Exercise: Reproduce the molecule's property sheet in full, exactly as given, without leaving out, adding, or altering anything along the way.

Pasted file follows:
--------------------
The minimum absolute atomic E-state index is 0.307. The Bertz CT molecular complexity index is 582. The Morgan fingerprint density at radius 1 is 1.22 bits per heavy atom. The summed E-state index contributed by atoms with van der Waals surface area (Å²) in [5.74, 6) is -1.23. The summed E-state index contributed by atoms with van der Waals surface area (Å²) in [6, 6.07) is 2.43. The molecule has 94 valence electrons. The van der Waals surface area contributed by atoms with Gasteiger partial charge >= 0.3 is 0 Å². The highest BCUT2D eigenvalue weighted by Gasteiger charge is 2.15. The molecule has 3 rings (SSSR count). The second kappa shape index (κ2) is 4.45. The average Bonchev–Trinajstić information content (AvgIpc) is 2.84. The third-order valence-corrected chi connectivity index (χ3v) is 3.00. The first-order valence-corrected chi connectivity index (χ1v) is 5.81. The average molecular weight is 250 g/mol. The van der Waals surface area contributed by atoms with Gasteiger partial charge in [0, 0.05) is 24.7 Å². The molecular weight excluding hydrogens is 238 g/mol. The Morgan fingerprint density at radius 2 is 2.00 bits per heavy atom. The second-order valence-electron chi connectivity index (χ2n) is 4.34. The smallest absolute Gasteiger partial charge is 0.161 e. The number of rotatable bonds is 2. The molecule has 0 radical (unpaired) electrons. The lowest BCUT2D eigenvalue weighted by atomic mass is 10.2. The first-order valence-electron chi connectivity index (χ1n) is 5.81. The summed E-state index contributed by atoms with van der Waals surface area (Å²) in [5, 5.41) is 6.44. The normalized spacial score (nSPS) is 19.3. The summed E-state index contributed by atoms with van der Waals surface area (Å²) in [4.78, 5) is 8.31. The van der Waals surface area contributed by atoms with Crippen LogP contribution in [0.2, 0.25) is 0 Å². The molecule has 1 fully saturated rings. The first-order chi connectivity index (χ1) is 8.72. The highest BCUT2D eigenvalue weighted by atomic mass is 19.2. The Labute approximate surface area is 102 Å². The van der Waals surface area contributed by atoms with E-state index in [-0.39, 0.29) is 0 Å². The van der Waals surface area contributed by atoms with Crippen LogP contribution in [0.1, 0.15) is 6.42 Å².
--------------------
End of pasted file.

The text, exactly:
The minimum absolute atomic E-state index is 0.307. The Bertz CT molecular complexity index is 582. The Morgan fingerprint density at radius 1 is 1.22 bits per heavy atom. The summed E-state index contributed by atoms with van der Waals surface area (Å²) in [5.74, 6) is -1.23. The summed E-state index contributed by atoms with van der Waals surface area (Å²) in [6, 6.07) is 2.43. The molecule has 94 valence electrons. The van der Waals surface area contributed by atoms with Gasteiger partial charge >= 0.3 is 0 Å². The highest BCUT2D eigenvalue weighted by Gasteiger charge is 2.15. The molecule has 3 rings (SSSR count). The second kappa shape index (κ2) is 4.45. The average Bonchev–Trinajstić information content (AvgIpc) is 2.84. The third-order valence-corrected chi connectivity index (χ3v) is 3.00. The first-order valence-corrected chi connectivity index (χ1v) is 5.81. The average molecular weight is 250 g/mol. The van der Waals surface area contributed by atoms with Gasteiger partial charge in [0, 0.05) is 24.7 Å². The molecular weight excluding hydrogens is 238 g/mol. The Morgan fingerprint density at radius 2 is 2.00 bits per heavy atom. The second-order valence-electron chi connectivity index (χ2n) is 4.34. The smallest absolute Gasteiger partial charge is 0.161 e. The number of rotatable bonds is 2. The molecule has 0 radical (unpaired) electrons. The lowest BCUT2D eigenvalue weighted by atomic mass is 10.2. The first-order valence-electron chi connectivity index (χ1n) is 5.81. The summed E-state index contributed by atoms with van der Waals surface area (Å²) in [5, 5.41) is 6.44. The normalized spacial score (nSPS) is 19.3. The summed E-state index contributed by atoms with van der Waals surface area (Å²) in [4.78, 5) is 8.31. The van der Waals surface area contributed by atoms with Crippen LogP contribution in [0.2, 0.25) is 0 Å². The molecule has 1 fully saturated rings. The first-order chi connectivity index (χ1) is 8.72. The highest BCUT2D eigenvalue weighted by atomic mass is 19.2. The Labute approximate surface area is 102 Å². The van der Waals surface area contributed by atoms with E-state index in [-0.39, 0.29) is 0 Å². The van der Waals surface area contributed by atoms with Crippen LogP contribution in [0.1, 0.15) is 6.42 Å².